One day some years ago I was riding my gelding Khami at a fast trot along some side trails, then dropping into a sweet arroyo, then swooping back out of the sand to head up a rocky hillside. The light and shadows created by low hung branches played across the canyon, the sun kissed the tips of my horse’s flying black mane as we moved along together, feeling as one, like we had done for so many miles before.
My gelding Khami inspired me to write this blog. But he’s not the only one: there are others I have worked with over the past years who are like him in one way or another.
I decided to go through and pick out what readers had deemed the best Body Language blogs of 2013.
Touch can change heart rates, calm and nourish. Touch is the way we sometimes make contact when nothing else can work. I remember being in the hospital and having someone touch me in a healing way, just touch, not trying to move me, and it made all the difference in the world. Continue reading
The closer we get to horses, the deeper our experience can become. Horses can guide us in remarkable ways. My mare Jazzie came to me in dreams for two years before I brought her home. I am in the process of learning why she wanted to be with me so much. Sometimes (probably more often than not) horses know things that we don’t know yet or that we can’t sense.
Recently there has been a lot of attention in the horse press given to whether it’s best to ride a horse with a saddle or not, or even whether to ride horses. This query also extends to whether we should all ride our horses in a neck rein or bitless bridle, are all bits cruel, etc.?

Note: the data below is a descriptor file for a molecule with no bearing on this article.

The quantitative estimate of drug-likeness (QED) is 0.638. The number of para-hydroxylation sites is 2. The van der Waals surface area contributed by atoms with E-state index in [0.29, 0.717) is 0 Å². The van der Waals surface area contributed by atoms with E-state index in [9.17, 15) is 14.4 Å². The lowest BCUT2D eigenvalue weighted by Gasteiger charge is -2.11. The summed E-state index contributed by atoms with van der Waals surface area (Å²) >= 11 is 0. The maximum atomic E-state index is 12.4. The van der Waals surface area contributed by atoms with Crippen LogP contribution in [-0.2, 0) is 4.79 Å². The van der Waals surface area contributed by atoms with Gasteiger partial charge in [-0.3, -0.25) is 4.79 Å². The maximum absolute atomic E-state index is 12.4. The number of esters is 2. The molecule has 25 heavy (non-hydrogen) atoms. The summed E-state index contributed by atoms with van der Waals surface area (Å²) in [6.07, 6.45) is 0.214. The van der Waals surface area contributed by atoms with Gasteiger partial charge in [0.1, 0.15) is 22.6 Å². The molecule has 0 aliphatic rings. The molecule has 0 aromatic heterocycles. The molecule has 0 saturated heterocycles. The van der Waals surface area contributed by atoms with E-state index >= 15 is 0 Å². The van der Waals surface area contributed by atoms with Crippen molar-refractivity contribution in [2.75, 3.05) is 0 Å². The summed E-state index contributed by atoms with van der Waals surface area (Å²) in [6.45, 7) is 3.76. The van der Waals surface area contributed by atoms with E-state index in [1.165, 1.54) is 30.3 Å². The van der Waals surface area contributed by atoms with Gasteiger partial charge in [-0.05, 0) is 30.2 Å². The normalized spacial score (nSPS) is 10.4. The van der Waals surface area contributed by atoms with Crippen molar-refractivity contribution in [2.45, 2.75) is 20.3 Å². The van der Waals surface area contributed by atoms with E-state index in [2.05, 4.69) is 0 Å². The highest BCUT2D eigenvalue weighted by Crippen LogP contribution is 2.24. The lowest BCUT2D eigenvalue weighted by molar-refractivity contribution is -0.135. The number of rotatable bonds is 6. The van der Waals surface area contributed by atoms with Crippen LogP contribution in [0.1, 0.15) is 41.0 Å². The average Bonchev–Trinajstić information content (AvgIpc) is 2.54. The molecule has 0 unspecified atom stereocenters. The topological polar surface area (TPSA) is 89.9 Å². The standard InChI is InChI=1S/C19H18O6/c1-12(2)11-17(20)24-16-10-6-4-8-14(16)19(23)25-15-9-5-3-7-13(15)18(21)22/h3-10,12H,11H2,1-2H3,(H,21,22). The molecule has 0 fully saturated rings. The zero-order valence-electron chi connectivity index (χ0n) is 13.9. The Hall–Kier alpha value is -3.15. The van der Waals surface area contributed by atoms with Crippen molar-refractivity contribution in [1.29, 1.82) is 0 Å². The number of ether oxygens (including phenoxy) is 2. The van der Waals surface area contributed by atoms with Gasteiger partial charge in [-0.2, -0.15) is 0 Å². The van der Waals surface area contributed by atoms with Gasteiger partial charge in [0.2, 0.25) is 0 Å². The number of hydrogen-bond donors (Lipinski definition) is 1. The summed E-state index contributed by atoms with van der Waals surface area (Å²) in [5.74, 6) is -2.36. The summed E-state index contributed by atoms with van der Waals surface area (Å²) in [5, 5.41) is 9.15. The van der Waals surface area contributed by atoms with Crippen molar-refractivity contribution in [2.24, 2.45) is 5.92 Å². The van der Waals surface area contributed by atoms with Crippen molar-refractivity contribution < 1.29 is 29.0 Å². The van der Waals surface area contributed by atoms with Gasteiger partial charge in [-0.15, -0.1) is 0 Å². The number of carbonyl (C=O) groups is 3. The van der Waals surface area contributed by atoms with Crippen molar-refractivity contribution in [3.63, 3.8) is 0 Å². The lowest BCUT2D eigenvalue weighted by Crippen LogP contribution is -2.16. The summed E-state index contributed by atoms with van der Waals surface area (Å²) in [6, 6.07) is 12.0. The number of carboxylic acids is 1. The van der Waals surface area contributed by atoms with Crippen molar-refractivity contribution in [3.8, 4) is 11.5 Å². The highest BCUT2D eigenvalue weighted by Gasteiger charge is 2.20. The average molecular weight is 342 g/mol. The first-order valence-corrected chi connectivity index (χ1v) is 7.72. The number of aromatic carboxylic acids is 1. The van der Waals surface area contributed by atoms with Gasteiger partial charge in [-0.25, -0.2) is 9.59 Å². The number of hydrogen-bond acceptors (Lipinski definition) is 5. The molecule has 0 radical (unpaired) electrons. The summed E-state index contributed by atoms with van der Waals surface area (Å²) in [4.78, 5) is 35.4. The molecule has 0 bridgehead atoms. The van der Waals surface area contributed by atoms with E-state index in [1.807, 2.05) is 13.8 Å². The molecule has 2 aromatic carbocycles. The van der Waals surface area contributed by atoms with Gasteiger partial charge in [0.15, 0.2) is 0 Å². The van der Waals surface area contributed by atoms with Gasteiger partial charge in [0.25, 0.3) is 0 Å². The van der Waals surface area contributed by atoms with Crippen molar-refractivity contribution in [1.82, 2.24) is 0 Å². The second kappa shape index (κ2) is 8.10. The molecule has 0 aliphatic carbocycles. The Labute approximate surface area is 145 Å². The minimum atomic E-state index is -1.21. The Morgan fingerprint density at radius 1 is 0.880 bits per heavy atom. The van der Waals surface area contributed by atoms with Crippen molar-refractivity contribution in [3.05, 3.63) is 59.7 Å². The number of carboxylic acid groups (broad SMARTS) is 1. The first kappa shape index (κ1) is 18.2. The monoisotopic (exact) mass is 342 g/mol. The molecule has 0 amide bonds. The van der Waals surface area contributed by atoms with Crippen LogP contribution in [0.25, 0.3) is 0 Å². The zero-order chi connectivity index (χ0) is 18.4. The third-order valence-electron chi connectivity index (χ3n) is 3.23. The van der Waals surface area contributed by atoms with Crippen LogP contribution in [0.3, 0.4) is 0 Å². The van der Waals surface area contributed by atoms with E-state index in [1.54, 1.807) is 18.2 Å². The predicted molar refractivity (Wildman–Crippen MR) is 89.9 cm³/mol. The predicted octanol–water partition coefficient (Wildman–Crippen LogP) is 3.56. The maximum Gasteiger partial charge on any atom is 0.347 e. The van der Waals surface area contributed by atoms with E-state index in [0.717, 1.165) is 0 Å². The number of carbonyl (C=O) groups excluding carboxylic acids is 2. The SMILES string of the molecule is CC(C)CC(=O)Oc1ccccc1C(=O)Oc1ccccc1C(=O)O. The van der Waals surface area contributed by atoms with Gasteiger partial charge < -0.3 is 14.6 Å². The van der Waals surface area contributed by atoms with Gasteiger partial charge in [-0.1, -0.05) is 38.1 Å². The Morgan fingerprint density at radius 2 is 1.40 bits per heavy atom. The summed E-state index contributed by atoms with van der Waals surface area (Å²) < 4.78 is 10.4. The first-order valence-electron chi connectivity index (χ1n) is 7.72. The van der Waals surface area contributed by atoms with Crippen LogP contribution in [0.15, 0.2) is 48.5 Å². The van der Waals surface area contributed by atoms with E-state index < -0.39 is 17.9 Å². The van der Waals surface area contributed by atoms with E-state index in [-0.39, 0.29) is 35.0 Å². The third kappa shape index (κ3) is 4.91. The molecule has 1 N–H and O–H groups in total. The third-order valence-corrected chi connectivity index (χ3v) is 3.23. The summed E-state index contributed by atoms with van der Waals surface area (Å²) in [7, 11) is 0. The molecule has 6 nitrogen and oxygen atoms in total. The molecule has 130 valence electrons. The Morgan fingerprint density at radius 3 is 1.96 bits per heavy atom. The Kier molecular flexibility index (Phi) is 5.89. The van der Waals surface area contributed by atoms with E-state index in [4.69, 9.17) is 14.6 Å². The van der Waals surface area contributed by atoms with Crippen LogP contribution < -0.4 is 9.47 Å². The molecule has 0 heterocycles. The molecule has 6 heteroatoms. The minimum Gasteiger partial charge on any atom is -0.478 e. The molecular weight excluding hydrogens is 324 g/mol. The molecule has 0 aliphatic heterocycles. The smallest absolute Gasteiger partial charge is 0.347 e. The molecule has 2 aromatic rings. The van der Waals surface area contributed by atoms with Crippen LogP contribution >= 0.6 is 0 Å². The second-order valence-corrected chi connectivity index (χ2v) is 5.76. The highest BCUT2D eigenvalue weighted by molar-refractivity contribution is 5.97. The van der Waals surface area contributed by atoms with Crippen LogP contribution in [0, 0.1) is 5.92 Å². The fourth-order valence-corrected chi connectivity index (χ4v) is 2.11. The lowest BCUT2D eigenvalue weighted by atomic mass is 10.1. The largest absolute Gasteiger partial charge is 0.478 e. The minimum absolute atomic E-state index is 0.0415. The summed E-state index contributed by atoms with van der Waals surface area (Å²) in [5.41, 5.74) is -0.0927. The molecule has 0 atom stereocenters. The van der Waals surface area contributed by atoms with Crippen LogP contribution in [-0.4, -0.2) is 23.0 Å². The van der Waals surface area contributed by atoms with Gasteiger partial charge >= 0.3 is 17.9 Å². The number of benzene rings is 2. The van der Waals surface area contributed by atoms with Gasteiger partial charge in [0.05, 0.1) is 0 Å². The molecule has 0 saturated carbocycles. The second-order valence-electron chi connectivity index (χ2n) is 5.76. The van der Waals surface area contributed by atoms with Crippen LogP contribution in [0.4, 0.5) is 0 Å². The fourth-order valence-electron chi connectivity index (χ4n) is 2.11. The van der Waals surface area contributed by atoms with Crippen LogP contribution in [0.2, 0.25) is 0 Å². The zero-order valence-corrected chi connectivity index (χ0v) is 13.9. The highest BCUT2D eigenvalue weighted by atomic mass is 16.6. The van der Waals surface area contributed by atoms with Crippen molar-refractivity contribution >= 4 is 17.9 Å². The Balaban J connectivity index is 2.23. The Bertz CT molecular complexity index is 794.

These days we are inundated with information on how to manage our performance horse, geriatric horse, and what ever, usually from the companies that sell supplements. If there is a problem with your horse, there is probably a supplement designed for it.
“Both equines and humans learned to overcome fear and step into trust and love. Hope you enjoy the picture of you and beautiful Starwyn.” – Lisa Malone
“Every time I close my eyes even for a moment I see those beautiful horses faces.” – Lucy Taylor
When should I stop riding my older horse? This question comes up periodically, because at some point in every horse’s life, they get too old to be ridden. That’s the truth of the matter. They simply don’t enjoy it any more, and even if they do, they are physically unable to continue to carry a rider safely.